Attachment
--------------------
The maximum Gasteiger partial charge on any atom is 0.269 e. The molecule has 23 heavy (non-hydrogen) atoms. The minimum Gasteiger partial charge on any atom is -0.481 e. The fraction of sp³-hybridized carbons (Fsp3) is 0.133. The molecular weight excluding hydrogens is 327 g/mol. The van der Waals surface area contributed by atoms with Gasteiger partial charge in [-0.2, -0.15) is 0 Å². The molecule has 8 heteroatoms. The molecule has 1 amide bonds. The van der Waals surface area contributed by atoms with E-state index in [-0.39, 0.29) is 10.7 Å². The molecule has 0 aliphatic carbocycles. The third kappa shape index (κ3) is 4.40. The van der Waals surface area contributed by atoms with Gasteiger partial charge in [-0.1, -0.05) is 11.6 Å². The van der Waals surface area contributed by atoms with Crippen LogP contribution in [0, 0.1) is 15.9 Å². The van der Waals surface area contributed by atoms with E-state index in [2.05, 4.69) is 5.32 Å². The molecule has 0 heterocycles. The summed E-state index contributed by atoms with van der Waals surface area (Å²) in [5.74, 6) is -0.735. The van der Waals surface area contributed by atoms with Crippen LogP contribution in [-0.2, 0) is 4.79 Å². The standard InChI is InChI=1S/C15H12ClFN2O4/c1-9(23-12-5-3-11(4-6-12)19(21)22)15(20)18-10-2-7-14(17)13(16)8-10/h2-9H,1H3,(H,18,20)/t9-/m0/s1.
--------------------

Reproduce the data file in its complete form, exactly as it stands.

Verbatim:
The maximum Gasteiger partial charge on any atom is 0.269 e. The molecule has 23 heavy (non-hydrogen) atoms. The minimum Gasteiger partial charge on any atom is -0.481 e. The fraction of sp³-hybridized carbons (Fsp3) is 0.133. The molecular weight excluding hydrogens is 327 g/mol. The van der Waals surface area contributed by atoms with Gasteiger partial charge in [-0.2, -0.15) is 0 Å². The molecule has 8 heteroatoms. The molecule has 1 amide bonds. The van der Waals surface area contributed by atoms with E-state index in [-0.39, 0.29) is 10.7 Å². The molecule has 0 aliphatic carbocycles. The third kappa shape index (κ3) is 4.40. The van der Waals surface area contributed by atoms with Gasteiger partial charge in [-0.1, -0.05) is 11.6 Å². The van der Waals surface area contributed by atoms with Crippen LogP contribution in [0, 0.1) is 15.9 Å². The van der Waals surface area contributed by atoms with E-state index in [2.05, 4.69) is 5.32 Å². The molecule has 0 heterocycles. The summed E-state index contributed by atoms with van der Waals surface area (Å²) in [5.74, 6) is -0.735. The van der Waals surface area contributed by atoms with Crippen LogP contribution in [-0.2, 0) is 4.79 Å². The standard InChI is InChI=1S/C15H12ClFN2O4/c1-9(23-12-5-3-11(4-6-12)19(21)22)15(20)18-10-2-7-14(17)13(16)8-10/h2-9H,1H3,(H,18,20)/t9-/m0/s1.